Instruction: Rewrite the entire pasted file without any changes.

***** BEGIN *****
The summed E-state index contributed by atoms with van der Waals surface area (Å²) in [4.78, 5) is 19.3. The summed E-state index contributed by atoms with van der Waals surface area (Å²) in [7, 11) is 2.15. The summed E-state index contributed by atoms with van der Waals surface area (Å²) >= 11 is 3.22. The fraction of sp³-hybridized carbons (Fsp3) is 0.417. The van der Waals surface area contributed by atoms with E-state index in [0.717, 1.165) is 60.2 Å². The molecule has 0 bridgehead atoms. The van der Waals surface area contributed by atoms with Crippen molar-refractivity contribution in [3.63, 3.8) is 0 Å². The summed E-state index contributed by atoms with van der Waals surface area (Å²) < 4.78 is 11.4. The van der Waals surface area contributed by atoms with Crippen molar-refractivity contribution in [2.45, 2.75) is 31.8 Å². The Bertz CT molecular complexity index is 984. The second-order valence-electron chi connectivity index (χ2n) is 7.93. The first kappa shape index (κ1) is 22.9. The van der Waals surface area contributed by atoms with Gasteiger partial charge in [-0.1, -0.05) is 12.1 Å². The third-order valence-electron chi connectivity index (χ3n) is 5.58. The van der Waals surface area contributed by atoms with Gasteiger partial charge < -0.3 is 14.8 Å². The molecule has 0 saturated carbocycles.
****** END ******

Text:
The summed E-state index contributed by atoms with van der Waals surface area (Å²) in [4.78, 5) is 19.3. The summed E-state index contributed by atoms with van der Waals surface area (Å²) in [7, 11) is 2.15. The summed E-state index contributed by atoms with van der Waals surface area (Å²) >= 11 is 3.22. The fraction of sp³-hybridized carbons (Fsp3) is 0.417. The van der Waals surface area contributed by atoms with E-state index in [0.717, 1.165) is 60.2 Å². The molecule has 0 bridgehead atoms. The van der Waals surface area contributed by atoms with Crippen molar-refractivity contribution in [3.63, 3.8) is 0 Å². The summed E-state index contributed by atoms with van der Waals surface area (Å²) < 4.78 is 11.4. The van der Waals surface area contributed by atoms with Crippen molar-refractivity contribution in [2.45, 2.75) is 31.8 Å². The Bertz CT molecular complexity index is 984. The second-order valence-electron chi connectivity index (χ2n) is 7.93. The first kappa shape index (κ1) is 22.9. The van der Waals surface area contributed by atoms with Gasteiger partial charge in [-0.1, -0.05) is 12.1 Å². The third-order valence-electron chi connectivity index (χ3n) is 5.58. The van der Waals surface area contributed by atoms with Gasteiger partial charge < -0.3 is 14.8 Å². The molecule has 0 saturated carbocycles.